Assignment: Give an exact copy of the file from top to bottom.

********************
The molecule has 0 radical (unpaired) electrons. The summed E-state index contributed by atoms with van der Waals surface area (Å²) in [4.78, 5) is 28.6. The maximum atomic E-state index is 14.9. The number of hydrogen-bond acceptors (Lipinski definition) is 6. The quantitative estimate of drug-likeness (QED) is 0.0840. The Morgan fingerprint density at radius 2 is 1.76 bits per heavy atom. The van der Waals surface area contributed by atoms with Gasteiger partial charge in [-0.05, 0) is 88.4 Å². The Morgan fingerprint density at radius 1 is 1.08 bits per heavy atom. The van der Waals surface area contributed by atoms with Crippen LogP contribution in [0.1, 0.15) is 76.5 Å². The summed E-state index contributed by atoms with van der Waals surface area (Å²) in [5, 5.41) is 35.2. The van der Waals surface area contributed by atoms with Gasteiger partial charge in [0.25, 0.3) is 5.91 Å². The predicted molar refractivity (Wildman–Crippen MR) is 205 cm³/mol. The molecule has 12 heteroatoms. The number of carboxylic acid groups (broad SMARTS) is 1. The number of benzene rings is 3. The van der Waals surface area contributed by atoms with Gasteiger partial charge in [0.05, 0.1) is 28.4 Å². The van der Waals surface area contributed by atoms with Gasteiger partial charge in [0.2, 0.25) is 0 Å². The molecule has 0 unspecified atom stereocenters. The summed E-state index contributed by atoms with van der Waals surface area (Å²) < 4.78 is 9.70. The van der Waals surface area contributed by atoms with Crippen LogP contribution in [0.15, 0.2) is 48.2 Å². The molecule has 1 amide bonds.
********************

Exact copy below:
The molecule has 0 radical (unpaired) electrons. The summed E-state index contributed by atoms with van der Waals surface area (Å²) in [4.78, 5) is 28.6. The maximum atomic E-state index is 14.9. The number of hydrogen-bond acceptors (Lipinski definition) is 6. The quantitative estimate of drug-likeness (QED) is 0.0840. The Morgan fingerprint density at radius 2 is 1.76 bits per heavy atom. The van der Waals surface area contributed by atoms with Gasteiger partial charge in [-0.05, 0) is 88.4 Å². The Morgan fingerprint density at radius 1 is 1.08 bits per heavy atom. The van der Waals surface area contributed by atoms with Crippen LogP contribution in [0.1, 0.15) is 76.5 Å². The summed E-state index contributed by atoms with van der Waals surface area (Å²) in [5, 5.41) is 35.2. The van der Waals surface area contributed by atoms with Gasteiger partial charge in [0.25, 0.3) is 5.91 Å². The predicted molar refractivity (Wildman–Crippen MR) is 205 cm³/mol. The molecule has 12 heteroatoms. The number of carboxylic acid groups (broad SMARTS) is 1. The number of benzene rings is 3. The van der Waals surface area contributed by atoms with Gasteiger partial charge in [0.05, 0.1) is 28.4 Å². The van der Waals surface area contributed by atoms with Gasteiger partial charge in [0.2, 0.25) is 0 Å². The molecule has 0 unspecified atom stereocenters. The summed E-state index contributed by atoms with van der Waals surface area (Å²) < 4.78 is 9.70. The van der Waals surface area contributed by atoms with Crippen LogP contribution in [0.15, 0.2) is 48.2 Å². The molecule has 1 amide bonds.